Tax breaks need stronger evaluation
Posted April 11, 2018 in Press Releases
Policy Matters Ohio said in testimony today before the Tax Expenditure Review Committee that a more in-depth analysis is needed of the tax breaks that cost the state more than $9 billion a year in revenue. The committee held its first hearing on five sales-tax breaks.
Wendy Patton, senior project manager, told the committee that, “House Bill 9 provided for the Tax Expenditure Review Committee to direct the Legislative Service Commission (LSC) in assisting it. Given the enormous size, long history and complexity of the tax expenditures under review today, a thorough analysis should have been requested from LSC and provided in advance to the public, so Ohioans could comment more knowledgeably on this huge use of state resources.”
Other states, from Washington and Indiana to Maryland and Texas, already provide more detailed evaluations of tax breaks, Patton noted. She urged the committee to ask the taxation department and the LSC to seek data on the number of entities receiving tax exemptions and to recommend legislation to ensure such data collection.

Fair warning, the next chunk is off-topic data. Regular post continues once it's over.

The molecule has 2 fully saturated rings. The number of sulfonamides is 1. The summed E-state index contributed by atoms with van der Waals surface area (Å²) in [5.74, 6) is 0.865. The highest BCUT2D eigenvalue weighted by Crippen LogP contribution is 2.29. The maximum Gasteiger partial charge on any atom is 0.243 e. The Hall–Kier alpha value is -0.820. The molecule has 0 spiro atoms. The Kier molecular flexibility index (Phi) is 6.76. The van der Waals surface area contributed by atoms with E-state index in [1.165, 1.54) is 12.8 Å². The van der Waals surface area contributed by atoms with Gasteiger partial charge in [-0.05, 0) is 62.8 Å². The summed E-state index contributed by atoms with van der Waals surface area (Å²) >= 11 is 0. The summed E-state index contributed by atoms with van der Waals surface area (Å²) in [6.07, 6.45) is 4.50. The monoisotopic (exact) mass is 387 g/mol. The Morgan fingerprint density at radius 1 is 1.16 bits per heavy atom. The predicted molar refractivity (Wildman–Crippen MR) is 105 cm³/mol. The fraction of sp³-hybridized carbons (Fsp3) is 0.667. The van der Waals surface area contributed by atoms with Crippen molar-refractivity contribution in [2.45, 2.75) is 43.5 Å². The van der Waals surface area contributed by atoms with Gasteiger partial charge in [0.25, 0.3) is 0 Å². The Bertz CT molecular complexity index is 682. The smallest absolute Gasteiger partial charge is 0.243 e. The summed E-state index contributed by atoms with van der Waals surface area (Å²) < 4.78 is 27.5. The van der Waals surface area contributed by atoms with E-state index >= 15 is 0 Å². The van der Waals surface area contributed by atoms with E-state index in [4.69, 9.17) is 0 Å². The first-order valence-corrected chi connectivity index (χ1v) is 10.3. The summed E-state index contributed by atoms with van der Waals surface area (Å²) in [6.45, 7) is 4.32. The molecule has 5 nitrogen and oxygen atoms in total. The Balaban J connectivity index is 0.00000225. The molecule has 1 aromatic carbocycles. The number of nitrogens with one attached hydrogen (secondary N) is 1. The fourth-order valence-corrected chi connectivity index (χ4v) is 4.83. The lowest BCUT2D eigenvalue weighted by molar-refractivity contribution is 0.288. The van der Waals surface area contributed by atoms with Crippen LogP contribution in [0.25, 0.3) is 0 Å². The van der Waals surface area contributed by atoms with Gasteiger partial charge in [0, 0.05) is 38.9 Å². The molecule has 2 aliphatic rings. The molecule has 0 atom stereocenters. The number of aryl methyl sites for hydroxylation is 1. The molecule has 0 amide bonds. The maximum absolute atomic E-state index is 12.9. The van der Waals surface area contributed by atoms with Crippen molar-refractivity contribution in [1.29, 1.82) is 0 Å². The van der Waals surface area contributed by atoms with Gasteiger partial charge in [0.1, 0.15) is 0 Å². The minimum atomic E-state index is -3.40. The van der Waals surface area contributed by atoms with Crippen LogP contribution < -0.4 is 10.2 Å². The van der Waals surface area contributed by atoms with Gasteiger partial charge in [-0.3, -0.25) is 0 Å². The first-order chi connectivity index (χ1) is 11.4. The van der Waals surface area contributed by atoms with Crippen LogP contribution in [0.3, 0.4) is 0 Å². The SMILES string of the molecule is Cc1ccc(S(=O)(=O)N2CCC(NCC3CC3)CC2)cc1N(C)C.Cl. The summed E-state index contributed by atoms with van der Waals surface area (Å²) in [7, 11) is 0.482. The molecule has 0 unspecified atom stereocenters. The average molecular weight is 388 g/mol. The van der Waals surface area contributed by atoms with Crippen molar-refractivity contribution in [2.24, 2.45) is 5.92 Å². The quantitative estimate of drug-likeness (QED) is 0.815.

Patton recommended that the committee look into additional questions such as whether employees at firms receiving tax breaks are paid enough to not need public benefits such as Medicaid and food aid. She also said, “the committee should consider whether guard rails should be added to ensure that recipients are paying taxes, complying with state laws and providing information that allows for appropriate review of the tax break.” She urged the committee to look into cutting back on tax breaks, which have continued to grow and proliferate even as the state has cut funding for libraries and local governments and underfunded early childhood education, public transit and other services.
“Tax expenditures represent an invisible entitlement that persists over time. It is the job of the Tax Expenditure Review Committee to bring transparency and accountability to this huge use of state resources,” Patton said.